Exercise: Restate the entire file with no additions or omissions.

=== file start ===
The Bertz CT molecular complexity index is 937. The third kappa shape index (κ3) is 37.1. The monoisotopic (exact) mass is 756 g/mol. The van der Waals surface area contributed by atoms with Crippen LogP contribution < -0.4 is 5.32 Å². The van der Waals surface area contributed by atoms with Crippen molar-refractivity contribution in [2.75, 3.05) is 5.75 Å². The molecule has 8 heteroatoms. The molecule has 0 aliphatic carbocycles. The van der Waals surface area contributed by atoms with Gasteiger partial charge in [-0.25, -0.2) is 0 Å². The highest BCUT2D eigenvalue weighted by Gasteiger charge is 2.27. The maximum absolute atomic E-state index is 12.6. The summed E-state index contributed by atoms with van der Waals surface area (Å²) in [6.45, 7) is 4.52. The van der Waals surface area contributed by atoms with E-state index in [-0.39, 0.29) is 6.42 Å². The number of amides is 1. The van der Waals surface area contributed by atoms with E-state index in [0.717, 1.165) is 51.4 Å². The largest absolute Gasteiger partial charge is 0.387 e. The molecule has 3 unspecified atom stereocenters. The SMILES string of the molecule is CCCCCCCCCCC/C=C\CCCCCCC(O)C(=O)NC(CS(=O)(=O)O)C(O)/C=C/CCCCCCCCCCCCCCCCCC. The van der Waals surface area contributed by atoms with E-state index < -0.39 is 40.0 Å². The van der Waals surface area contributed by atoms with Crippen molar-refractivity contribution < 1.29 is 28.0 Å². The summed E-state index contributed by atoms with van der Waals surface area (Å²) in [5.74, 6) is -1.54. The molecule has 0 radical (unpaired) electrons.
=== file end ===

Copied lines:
The Bertz CT molecular complexity index is 937. The third kappa shape index (κ3) is 37.1. The monoisotopic (exact) mass is 756 g/mol. The van der Waals surface area contributed by atoms with Crippen LogP contribution < -0.4 is 5.32 Å². The van der Waals surface area contributed by atoms with Crippen molar-refractivity contribution in [2.75, 3.05) is 5.75 Å². The molecule has 8 heteroatoms. The molecule has 0 aliphatic carbocycles. The van der Waals surface area contributed by atoms with Gasteiger partial charge in [-0.25, -0.2) is 0 Å². The highest BCUT2D eigenvalue weighted by Gasteiger charge is 2.27. The maximum absolute atomic E-state index is 12.6. The summed E-state index contributed by atoms with van der Waals surface area (Å²) in [6.45, 7) is 4.52. The van der Waals surface area contributed by atoms with E-state index in [-0.39, 0.29) is 6.42 Å². The number of amides is 1. The van der Waals surface area contributed by atoms with E-state index in [0.717, 1.165) is 51.4 Å². The largest absolute Gasteiger partial charge is 0.387 e. The molecule has 3 unspecified atom stereocenters. The SMILES string of the molecule is CCCCCCCCCCC/C=C\CCCCCCC(O)C(=O)NC(CS(=O)(=O)O)C(O)/C=C/CCCCCCCCCCCCCCCCCC. The van der Waals surface area contributed by atoms with E-state index < -0.39 is 40.0 Å². The van der Waals surface area contributed by atoms with Crippen molar-refractivity contribution < 1.29 is 28.0 Å². The summed E-state index contributed by atoms with van der Waals surface area (Å²) in [5.74, 6) is -1.54. The molecule has 0 radical (unpaired) electrons.